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ADT Technology Provides Traction, Stopping Power

September 12, 2019
ADT being loaded by an excavator.
Transmission and brake technology help fully loaded ADTs keep traction and stop on hills.

Stopping 60-ton articulated dump trucks (ADTs) with full loads on a downward slope seems like it would be a tricky proposition, but manufacturers have technology in place to help ensure traction and make smooth, full stops.

Here are some examples.

Volvo ADTs have Automatic Traction Control, and 100-percent differential locks, so (G Series) trucks can work in 4x6 and 6x6 drive combinations.

Traction control

“Volvo’s Automatic Traction Control lets operators focus on driving while automatically engaging and disengaging locks for the most efficient on and off-road performance,” says Rob Palermo, product manager for articulated haulers. “The Dynamic Volvo Engine Brake (VEB) system uses powerful retarders to control speed while hauling downhill, slowing down before curbs or crossroads. The torque and shift points are now dynamically adjusted against the current load, inclination, and rolling resistance, which improves brake life by reducing the need to use the brake and retarder pedal when going downhill.”

Palermo says the VEB leads to significant increases in max torque. Volvo ADTs also come equipped with full wet disc brakes on all wheels.

“Also, Volvo Dynamic Drive provides an improved gear shifting strategy that takes into consideration both the payload and the gradient of the slope,” Palermo says. “The machine will automatically detect when to choose a higher starting gear or when to shift up earlier. When conditions require, the machine will prolong the gear, ensuring maximum rim-pull.”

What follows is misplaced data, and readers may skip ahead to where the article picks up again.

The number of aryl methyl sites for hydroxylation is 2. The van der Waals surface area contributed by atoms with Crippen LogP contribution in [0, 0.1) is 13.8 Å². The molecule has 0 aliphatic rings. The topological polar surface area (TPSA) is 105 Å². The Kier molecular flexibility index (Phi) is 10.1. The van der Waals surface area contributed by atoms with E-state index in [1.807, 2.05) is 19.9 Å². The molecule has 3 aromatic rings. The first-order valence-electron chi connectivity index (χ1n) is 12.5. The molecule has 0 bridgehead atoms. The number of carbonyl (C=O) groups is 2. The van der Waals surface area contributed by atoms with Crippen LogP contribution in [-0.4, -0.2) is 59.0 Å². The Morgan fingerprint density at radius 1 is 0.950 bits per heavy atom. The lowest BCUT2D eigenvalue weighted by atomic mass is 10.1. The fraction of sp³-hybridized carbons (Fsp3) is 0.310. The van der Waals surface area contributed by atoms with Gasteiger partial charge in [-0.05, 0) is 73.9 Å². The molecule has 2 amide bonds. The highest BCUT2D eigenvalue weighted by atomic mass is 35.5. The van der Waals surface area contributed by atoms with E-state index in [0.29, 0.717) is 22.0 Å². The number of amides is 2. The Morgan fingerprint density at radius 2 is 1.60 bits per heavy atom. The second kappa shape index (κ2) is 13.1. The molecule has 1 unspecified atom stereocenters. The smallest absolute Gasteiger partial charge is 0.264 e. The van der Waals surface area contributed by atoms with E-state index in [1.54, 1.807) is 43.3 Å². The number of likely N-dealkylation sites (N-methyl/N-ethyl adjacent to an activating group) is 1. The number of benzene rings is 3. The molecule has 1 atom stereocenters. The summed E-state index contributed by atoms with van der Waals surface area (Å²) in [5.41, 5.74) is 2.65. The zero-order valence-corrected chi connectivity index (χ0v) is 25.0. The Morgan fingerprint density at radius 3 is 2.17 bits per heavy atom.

Another feature, called Hill Assist, holds the hauler in place on steep slopes without the need to engage the parking brake. The feature automatically activates when arriving at a complete stop on a hill and is disengaged when the operator accelerates.

Komatsu’s transmission is called K-ATOMiCS, or Advanced Transmission with Optimum Modulation Control System. It’s a six-speed, fully automatic transmission that uses an advanced electronic system to eliminate shift shock and torque cutoff so the engine operates in the most efficient range.

The electronic system automatically selects the gear based on vehicle speed, engine speed, and the shift position selected, meant to help acceleration and provide smooth down shifting and synchronized engine speed when climbing slopes. “A large automatic retarder allows the operator to select the optimum operating speed on downhill travel and fully loaded hauls, thus eliminating effects by inertial acceleration,” says product marketing manager Sebastian Witkowski.

Wet disc brakes

Witkowski says Komatsu ADTs also utilize wet disc brakes located on the ends of the front and middle axle.

“They are large-capacity, continuously cooled, wet-multiple disc brakes that also function as a highly responsive retarder, which provides the operator greater confidence at higher speeds when traveling downhill,” Witkowski says.

“In addition, selectable powertrain features allow the operator to choose the transmission starting gear (F1 or F2) to match job site conditions,” he says. “The operator can also choose to lock the center differential so a 50/50 split of power flows to the front axle and rear axles.”

Finally, Deere says its transmissions are specifically designed for ADT applications, with eight forward and four reverse gears. “A fully proportional retarder allows for highly precise descent speed control, which preserves the service brakes and reduces operator fatigue,” says Cory Oullette, product marketing manager for ADTs and scraper systems.

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